Saturday 2 November 2013

Post Budget Impact and Opportunities for the Property Sector

There is a window of opportunity from now until the end of the year in the secondary property market as higher Real Property Gains Tax (RPGT) rates will only take effect on 1 January 2014. The likelihood is that we are going to see an increase in sales volume in the secondary market but at lower prices, especially for those projects with Developer Interest Bearing Scheme (DIBS). 

Higher RPGT will have a negative impact but since the computation of the tax is based on the date the sale and purchase agreement (SPA) is signed, the impact might not be as severe if one is willing to wait slightly longer to dispose of a property. Typically, high rise residential projects take 36-42 months to complete. The impact will be greater on the landed residential segment as it takes about 2 years to complete but this segment is also a less speculative market.  

With the removal of DIBS, we are going to see fewer property transactions over the short term but we understand that banks have also been more cautious and gradually reduced their DIBS loan exposure over time. Hence, the impact would be less severe than initially thought. 

We think the increase in the minimum price of property that can be purchased by foreigners from RM500,000 to RM1 million could have a more significant effect as many developers have a large planned supply or units under construction to cater for both foreign and local buyers in the RM500,000 to RM1 million price range. Also, there is a higher proportion of speculative buyers in this price segment.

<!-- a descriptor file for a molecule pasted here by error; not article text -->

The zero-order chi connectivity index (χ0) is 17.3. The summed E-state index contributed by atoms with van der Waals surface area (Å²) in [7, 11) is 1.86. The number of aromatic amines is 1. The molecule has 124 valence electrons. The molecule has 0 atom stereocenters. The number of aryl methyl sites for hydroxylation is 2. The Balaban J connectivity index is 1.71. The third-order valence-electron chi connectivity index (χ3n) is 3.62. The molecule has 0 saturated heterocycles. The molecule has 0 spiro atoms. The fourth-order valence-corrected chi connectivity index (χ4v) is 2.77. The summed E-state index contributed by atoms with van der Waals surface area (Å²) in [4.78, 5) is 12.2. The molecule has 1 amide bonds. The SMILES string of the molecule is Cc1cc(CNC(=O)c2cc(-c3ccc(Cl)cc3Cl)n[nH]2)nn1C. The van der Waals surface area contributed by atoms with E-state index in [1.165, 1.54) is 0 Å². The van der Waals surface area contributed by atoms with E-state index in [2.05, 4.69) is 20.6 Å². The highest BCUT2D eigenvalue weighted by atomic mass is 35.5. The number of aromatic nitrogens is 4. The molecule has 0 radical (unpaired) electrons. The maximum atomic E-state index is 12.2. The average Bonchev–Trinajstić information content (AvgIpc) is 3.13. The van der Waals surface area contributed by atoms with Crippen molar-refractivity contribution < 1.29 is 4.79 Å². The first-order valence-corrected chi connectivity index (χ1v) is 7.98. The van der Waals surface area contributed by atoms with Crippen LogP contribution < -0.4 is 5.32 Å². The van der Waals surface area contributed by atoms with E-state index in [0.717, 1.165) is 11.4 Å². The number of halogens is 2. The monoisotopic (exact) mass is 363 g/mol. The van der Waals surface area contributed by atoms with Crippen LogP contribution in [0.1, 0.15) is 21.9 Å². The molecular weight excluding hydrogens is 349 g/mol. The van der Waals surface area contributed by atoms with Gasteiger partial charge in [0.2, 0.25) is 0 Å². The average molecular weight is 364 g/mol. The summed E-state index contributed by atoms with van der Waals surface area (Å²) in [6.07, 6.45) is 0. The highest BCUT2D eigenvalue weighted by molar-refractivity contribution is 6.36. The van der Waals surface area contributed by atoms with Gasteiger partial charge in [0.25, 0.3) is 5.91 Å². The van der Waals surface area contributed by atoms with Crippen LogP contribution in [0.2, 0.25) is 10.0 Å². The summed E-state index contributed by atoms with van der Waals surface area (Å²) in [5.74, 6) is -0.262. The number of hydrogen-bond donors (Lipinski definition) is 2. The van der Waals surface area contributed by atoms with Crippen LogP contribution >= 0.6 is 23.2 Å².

The 6% Goods and Services Tax (GST) that takes effect from 1 April 2015 does not apply to residential properties but it does to commercial and industrial properties. In recent years, we have seen quite a number of mixed development projects under commercial land titles because they are more profitable. Most developers were building a large number of small units due to affordability. Residential land titles are regulated by density but commercial land titles are guided by gross floor area (GFA). Hence, there is generally no cap on the number of residential units. So residential developments under commercial land titles may not be able to claim GST paid for construction. This means that developers will face margin compression if they do not pass on the higher cost to buyers. However, the ability to pass on the higher cost will depend on demand conditions.

Next year, we can expect lower transaction volumes, lower prices due to lower demand, margin compression and lower profits for developers in a 2-3 year horizon. We think the market has priced in some of the negative news but clearly not all as few expected the severity of the measures announced. While stock prices are still resilient, we think it’s the calm before the storm. Most are still in a state of denial.   

More details on this article are published in The Edge this weekend.

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